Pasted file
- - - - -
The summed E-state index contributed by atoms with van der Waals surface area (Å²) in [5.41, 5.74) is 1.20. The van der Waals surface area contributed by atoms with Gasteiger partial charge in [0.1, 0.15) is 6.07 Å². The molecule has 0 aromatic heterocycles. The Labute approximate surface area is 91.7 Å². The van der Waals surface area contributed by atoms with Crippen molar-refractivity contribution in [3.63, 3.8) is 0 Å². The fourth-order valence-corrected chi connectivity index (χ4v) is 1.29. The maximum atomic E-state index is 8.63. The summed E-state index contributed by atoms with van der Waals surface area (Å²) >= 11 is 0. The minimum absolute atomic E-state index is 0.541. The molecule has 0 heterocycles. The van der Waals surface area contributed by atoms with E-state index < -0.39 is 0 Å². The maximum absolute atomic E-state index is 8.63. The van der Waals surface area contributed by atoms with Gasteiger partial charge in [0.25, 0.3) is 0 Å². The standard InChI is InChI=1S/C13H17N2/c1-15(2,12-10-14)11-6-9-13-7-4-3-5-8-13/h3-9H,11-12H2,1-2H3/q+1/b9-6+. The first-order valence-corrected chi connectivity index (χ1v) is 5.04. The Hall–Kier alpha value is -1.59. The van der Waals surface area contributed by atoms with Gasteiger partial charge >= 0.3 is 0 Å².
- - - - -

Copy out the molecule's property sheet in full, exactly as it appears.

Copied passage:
The summed E-state index contributed by atoms with van der Waals surface area (Å²) in [5.41, 5.74) is 1.20. The van der Waals surface area contributed by atoms with Gasteiger partial charge in [0.1, 0.15) is 6.07 Å². The molecule has 0 aromatic heterocycles. The Labute approximate surface area is 91.7 Å². The van der Waals surface area contributed by atoms with Crippen molar-refractivity contribution in [3.63, 3.8) is 0 Å². The fourth-order valence-corrected chi connectivity index (χ4v) is 1.29. The maximum atomic E-state index is 8.63. The summed E-state index contributed by atoms with van der Waals surface area (Å²) >= 11 is 0. The minimum absolute atomic E-state index is 0.541. The molecule has 0 heterocycles. The van der Waals surface area contributed by atoms with E-state index < -0.39 is 0 Å². The maximum absolute atomic E-state index is 8.63. The van der Waals surface area contributed by atoms with Gasteiger partial charge in [0.25, 0.3) is 0 Å². The standard InChI is InChI=1S/C13H17N2/c1-15(2,12-10-14)11-6-9-13-7-4-3-5-8-13/h3-9H,11-12H2,1-2H3/q+1/b9-6+. The first-order valence-corrected chi connectivity index (χ1v) is 5.04. The Hall–Kier alpha value is -1.59. The van der Waals surface area contributed by atoms with Gasteiger partial charge >= 0.3 is 0 Å².